If you enjoyed this article, sign up for BuildingGreen email updates

*

Comments

1 "...overall water savings of posted by Buzz on 06/03/2010 at 10:20 am

"...overall water savings of more than 20 percent ..." Considering the average family uses 400 gal/day, this is a miniscule figure, and can be reached accidentally, without really trying. However, it is important.

More interesting, is that cutting water use by 80% isn't that hard either. Except that it requires occupant participation. Which means no technological fix. Oh no!

So back to technology: I just put in a Caroma Profile toilet. 3.0/4.8 liters/per, but with integrated sink. Way cool; people absolutely love it; highly recommended.


— Share This Posting!

Recent Discussions

posted by UNSWcw
on Jul 15, 2014

I have just built a house in Australia with an AAC floor. At 120lbs for 6ft by 2ft slabs, it is not lightweight. It is 3 inches thich with thin...

posted by andy.boutin
on Jun 25, 2014

Like Dutch's post above, I would like to reiterate the fact that there is another solution: Wood Pellet Boilers. These are systems that connect...

posted by Bill Swanson
on Jun 20, 2014

Be sure to read the warranty on any solar thermal products.

Recent Comments


7 Tips to Get More from Mini-Split Heat Pumps in Colder Climates

Chris Tabone says, "I have an old Vermont home with multiple rooms we would need to condition. We have insulated well, and brought our fuel consumption way down. I'd..." More...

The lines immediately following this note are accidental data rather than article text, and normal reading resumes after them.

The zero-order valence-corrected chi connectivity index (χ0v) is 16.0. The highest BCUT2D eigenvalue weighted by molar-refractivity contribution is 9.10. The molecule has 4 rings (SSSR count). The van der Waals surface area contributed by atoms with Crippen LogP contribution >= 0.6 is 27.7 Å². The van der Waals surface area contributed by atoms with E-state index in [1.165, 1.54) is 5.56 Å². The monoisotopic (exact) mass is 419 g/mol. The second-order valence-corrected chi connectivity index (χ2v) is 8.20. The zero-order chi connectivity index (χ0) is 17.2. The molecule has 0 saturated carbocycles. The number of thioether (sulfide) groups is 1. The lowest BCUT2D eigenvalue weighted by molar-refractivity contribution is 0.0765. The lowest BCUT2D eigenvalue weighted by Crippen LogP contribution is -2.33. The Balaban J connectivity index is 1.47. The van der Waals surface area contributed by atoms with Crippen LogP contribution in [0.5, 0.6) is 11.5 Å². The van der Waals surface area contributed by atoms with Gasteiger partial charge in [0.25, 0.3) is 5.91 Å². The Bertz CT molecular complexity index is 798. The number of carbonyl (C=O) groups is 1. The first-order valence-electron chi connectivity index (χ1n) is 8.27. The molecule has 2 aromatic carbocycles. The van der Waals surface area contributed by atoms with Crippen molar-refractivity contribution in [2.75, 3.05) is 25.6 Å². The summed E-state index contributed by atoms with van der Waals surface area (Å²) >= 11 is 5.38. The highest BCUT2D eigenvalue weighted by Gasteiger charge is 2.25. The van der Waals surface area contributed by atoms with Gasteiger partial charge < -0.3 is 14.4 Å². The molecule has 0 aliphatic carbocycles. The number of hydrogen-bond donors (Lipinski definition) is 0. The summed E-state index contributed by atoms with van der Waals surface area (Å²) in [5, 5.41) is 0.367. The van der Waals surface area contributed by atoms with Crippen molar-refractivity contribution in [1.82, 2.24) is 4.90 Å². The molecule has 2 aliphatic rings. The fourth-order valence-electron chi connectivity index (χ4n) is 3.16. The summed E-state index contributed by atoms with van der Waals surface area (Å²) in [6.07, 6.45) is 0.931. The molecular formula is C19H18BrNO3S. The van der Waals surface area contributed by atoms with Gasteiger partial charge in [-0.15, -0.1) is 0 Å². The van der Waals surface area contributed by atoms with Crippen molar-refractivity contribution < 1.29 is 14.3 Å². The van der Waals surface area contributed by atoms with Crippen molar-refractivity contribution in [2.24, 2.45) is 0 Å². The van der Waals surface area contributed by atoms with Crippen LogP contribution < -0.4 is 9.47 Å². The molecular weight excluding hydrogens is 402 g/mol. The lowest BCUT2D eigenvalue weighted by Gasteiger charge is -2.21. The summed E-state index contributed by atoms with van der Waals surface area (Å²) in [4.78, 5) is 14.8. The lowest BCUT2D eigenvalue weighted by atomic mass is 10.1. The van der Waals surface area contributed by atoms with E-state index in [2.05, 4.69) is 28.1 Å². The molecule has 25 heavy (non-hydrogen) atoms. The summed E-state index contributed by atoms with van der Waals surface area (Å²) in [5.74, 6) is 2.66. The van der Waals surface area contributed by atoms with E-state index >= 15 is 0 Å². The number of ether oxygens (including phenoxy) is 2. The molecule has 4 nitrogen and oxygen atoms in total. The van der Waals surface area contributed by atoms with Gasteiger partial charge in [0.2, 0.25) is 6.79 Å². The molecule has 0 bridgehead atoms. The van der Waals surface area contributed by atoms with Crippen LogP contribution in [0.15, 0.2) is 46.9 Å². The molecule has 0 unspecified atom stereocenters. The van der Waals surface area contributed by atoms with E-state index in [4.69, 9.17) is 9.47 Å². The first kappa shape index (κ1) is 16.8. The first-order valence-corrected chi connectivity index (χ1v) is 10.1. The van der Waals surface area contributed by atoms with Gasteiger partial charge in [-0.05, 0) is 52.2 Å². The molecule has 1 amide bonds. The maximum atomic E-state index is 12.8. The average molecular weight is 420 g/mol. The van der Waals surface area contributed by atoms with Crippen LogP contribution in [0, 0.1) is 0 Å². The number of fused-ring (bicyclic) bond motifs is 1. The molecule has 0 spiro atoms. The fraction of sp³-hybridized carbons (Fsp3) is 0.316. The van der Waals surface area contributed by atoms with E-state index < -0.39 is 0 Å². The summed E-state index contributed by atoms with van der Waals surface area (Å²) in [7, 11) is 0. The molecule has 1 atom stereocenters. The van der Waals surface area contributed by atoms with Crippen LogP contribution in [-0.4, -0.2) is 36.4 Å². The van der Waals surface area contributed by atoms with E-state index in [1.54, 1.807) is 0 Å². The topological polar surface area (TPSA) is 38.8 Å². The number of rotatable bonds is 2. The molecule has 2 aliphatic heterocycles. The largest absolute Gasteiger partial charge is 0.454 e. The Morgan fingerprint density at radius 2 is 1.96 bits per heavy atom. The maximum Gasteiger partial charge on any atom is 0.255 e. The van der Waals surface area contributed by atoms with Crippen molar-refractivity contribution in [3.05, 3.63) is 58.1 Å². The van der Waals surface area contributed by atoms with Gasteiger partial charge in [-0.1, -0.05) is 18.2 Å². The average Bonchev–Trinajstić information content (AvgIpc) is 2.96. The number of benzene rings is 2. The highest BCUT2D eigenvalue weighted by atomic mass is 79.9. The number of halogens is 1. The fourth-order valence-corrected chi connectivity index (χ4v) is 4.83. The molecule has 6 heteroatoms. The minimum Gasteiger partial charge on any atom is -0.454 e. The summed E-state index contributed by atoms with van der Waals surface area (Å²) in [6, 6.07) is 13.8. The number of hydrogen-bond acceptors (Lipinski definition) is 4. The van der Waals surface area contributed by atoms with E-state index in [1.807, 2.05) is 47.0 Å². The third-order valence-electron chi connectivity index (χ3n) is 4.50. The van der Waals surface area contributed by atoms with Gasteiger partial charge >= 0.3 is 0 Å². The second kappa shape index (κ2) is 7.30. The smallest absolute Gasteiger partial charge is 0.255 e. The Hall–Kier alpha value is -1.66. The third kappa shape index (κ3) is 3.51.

bob coleman says, "You can use a air conditioning 'evaporator coil cleaner' product. Try the type that comes in a spray can and sprays foam. You can find it at any..." More...

Diane Oleksia says, "We love our Mini Split Unit. It is eight years old. Other than cleaning the filter we have never cleaned it. I have a chalky white residue..." More...


Autoclaved Aerated Concrete (AAC): Will the U.S. Ever Lighten Up?

The University of New South Wales says, "I have just built a house in Australia with an AAC floor. At 120lbs for 6ft by 2ft slabs, it is not lightweight. It is 3 inches thich with thin rebar..." More...


How Window Screens Affect Winter Fuel Use in Heating Climates

w d says, "Re: John's comment about the heating season in Upstate NY. We live in the Chicago area. We have gas heat and a//c. This past year our..." More...